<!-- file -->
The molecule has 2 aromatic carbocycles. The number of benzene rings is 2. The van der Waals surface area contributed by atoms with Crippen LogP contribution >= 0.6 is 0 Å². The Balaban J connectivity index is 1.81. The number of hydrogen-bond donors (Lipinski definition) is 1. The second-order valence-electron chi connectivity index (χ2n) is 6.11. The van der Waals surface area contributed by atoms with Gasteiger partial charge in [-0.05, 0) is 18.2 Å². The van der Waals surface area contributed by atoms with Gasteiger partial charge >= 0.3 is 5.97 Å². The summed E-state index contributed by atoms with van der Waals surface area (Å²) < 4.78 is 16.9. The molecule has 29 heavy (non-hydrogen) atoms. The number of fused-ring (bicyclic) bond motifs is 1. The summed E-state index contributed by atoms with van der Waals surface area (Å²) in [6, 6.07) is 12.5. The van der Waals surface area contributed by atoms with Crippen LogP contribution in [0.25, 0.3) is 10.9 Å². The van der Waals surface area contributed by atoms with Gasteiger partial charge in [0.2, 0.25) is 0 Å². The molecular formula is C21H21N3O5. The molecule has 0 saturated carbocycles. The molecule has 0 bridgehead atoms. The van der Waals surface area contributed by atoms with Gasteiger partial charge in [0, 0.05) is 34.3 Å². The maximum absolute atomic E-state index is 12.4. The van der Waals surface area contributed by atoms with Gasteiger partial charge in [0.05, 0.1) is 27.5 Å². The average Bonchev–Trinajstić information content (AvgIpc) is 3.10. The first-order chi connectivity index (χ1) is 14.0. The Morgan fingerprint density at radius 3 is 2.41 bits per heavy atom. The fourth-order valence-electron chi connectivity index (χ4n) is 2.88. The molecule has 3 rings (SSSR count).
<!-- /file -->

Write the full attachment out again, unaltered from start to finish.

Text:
The molecule has 2 aromatic carbocycles. The number of benzene rings is 2. The van der Waals surface area contributed by atoms with Crippen LogP contribution >= 0.6 is 0 Å². The Balaban J connectivity index is 1.81. The number of hydrogen-bond donors (Lipinski definition) is 1. The second-order valence-electron chi connectivity index (χ2n) is 6.11. The van der Waals surface area contributed by atoms with Gasteiger partial charge in [-0.05, 0) is 18.2 Å². The van der Waals surface area contributed by atoms with Gasteiger partial charge >= 0.3 is 5.97 Å². The summed E-state index contributed by atoms with van der Waals surface area (Å²) < 4.78 is 16.9. The molecule has 29 heavy (non-hydrogen) atoms. The number of fused-ring (bicyclic) bond motifs is 1. The summed E-state index contributed by atoms with van der Waals surface area (Å²) in [6, 6.07) is 12.5. The van der Waals surface area contributed by atoms with Crippen LogP contribution in [0.25, 0.3) is 10.9 Å². The van der Waals surface area contributed by atoms with Gasteiger partial charge in [0.2, 0.25) is 0 Å². The molecular formula is C21H21N3O5. The molecule has 0 saturated carbocycles. The molecule has 0 bridgehead atoms. The van der Waals surface area contributed by atoms with Gasteiger partial charge in [0, 0.05) is 34.3 Å². The maximum absolute atomic E-state index is 12.4. The van der Waals surface area contributed by atoms with Gasteiger partial charge in [0.05, 0.1) is 27.5 Å². The average Bonchev–Trinajstić information content (AvgIpc) is 3.10. The first-order chi connectivity index (χ1) is 14.0. The Morgan fingerprint density at radius 3 is 2.41 bits per heavy atom. The fourth-order valence-electron chi connectivity index (χ4n) is 2.88. The molecule has 3 rings (SSSR count).